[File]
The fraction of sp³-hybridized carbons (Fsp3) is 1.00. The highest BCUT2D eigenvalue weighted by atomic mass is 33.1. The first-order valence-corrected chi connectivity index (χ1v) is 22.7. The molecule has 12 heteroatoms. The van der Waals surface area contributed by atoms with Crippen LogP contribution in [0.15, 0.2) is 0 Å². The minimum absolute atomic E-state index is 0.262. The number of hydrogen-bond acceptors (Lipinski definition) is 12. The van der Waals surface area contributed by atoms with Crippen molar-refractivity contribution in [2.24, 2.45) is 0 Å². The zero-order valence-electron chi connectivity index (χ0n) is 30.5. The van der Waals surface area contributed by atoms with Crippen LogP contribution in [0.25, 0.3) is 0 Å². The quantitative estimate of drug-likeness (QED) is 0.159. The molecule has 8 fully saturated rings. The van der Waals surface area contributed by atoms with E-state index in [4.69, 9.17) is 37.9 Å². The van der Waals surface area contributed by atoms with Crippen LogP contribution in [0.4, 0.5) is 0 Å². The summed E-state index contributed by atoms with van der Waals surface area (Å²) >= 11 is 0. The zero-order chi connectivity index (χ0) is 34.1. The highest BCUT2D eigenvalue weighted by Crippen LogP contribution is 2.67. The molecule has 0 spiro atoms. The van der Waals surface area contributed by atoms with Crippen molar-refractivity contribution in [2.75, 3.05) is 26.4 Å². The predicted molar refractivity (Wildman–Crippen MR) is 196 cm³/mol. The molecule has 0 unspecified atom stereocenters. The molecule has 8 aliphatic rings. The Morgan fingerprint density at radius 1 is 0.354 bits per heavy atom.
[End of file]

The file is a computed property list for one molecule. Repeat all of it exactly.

The fraction of sp³-hybridized carbons (Fsp3) is 1.00. The highest BCUT2D eigenvalue weighted by atomic mass is 33.1. The first-order valence-corrected chi connectivity index (χ1v) is 22.7. The molecule has 12 heteroatoms. The van der Waals surface area contributed by atoms with Crippen LogP contribution in [0.15, 0.2) is 0 Å². The minimum absolute atomic E-state index is 0.262. The number of hydrogen-bond acceptors (Lipinski definition) is 12. The van der Waals surface area contributed by atoms with Crippen molar-refractivity contribution in [2.24, 2.45) is 0 Å². The zero-order valence-electron chi connectivity index (χ0n) is 30.5. The van der Waals surface area contributed by atoms with Crippen LogP contribution in [0.25, 0.3) is 0 Å². The quantitative estimate of drug-likeness (QED) is 0.159. The molecule has 8 fully saturated rings. The van der Waals surface area contributed by atoms with E-state index in [4.69, 9.17) is 37.9 Å². The van der Waals surface area contributed by atoms with Crippen LogP contribution in [0.4, 0.5) is 0 Å². The summed E-state index contributed by atoms with van der Waals surface area (Å²) >= 11 is 0. The zero-order chi connectivity index (χ0) is 34.1. The highest BCUT2D eigenvalue weighted by Crippen LogP contribution is 2.67. The molecule has 0 spiro atoms. The van der Waals surface area contributed by atoms with Crippen molar-refractivity contribution in [2.75, 3.05) is 26.4 Å². The predicted molar refractivity (Wildman–Crippen MR) is 196 cm³/mol. The molecule has 0 unspecified atom stereocenters. The molecule has 8 aliphatic rings. The Morgan fingerprint density at radius 1 is 0.354 bits per heavy atom.